At the recent soft-opening gala, I was able to sample many of their food offerings. There were thoughtful little amuse bouche of anchovy and peppers

Paella Mixta - photo credit Phi Tran

Paella Mixta – photo credit Phi Tran

to whet the palate, the tart acid of the peppers a lovely foil for the oily fish. The Albóndigas (wild boar meatballs) were juicy and plump, lightly acidic from the tomato cream sauce, and melted in the mouth, leaving a lingering blend of meat and cheese caressing the tastebuds. The bite-sized morsels of Tortilla de Patatas, a creamy egg and potato concoction that reminded me of my grandfather’s fritatta (no small compliment) were delicious. But the house special, Paella, was definitely the show stopper everyone came to taste, and it was splendid, chock full of seafood and well-developed flavors.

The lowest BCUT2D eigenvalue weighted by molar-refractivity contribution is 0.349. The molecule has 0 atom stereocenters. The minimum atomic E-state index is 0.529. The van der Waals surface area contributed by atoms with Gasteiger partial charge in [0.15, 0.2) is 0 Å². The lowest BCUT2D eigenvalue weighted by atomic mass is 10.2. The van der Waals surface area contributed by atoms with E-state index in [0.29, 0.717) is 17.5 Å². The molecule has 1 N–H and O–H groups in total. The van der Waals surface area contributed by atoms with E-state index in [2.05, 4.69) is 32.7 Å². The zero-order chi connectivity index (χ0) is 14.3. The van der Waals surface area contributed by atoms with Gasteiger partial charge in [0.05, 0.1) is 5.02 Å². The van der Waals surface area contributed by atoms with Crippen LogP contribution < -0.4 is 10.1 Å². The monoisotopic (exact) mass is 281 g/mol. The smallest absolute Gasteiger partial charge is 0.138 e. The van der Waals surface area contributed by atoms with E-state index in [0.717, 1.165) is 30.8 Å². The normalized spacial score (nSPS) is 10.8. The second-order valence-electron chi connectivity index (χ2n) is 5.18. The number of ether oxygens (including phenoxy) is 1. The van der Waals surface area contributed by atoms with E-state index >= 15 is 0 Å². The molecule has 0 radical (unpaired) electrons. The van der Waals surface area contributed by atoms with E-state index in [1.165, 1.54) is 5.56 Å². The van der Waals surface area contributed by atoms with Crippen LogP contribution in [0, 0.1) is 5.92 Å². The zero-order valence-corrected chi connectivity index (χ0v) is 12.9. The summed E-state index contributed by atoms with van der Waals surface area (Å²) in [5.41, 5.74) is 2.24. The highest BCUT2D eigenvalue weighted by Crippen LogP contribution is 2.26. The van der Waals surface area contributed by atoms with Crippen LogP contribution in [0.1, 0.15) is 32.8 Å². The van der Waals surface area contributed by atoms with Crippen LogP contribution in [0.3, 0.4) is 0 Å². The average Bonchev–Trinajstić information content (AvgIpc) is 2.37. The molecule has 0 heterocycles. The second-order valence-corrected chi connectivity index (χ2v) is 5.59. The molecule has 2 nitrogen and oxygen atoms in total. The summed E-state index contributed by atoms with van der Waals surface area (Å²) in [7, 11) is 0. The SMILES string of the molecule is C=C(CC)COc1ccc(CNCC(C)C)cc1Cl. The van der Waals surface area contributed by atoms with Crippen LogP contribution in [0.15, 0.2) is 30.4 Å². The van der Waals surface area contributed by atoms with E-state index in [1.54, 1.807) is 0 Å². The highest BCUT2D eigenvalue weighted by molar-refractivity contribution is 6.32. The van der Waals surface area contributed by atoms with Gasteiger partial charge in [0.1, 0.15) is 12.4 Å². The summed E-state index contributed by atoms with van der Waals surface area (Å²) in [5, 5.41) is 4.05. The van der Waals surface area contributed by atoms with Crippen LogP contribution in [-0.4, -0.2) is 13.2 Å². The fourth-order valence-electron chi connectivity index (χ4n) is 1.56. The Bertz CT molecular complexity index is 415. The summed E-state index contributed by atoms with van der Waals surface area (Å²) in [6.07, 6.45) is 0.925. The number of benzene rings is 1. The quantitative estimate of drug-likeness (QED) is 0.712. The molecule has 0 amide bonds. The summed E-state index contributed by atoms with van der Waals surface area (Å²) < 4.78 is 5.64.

There was such pride in the house, both chefs clearly possessing a deep passion for the art of feeding people. It means something to them. The foods they serve brighten up a plate with the natural resonance on the tongue that is the joy found when food comes from the heart. The menu reflects that passion. Dish after dish offering the tang of tomato, fatty fish, well seasoned proteins, crafted together with peppers, and cheeses, each conjured nicely to be presented to their diners in the classic style that is “tapas.” It makes perfect sense. I’m heading back to have a full meal. I’ll bring some friends and make a memory. How about you?

La Marcha Tapas Bar
2026 San Pablo Ave
Berkeley, CA 94702
b/t University Ave & Addison St
Phone: (510) 269-7374

Chefs Sergio Monleon and Emily Sarlatte - photo credit Phi Tran

Chefs Sergio Monleon and Emily Sarlatte – photo credit Phi Tran

DOWNTOWN WINE BAR – Intoxicating Buildings and Beautiful Wines

Growing up in Oakland, I used to love to wander downtown and look at the buildings. I went downtown a lot. That’s what teenagers do, they hang out downtown. We would go to the old Capwell’s or Liberty House for … Continue reading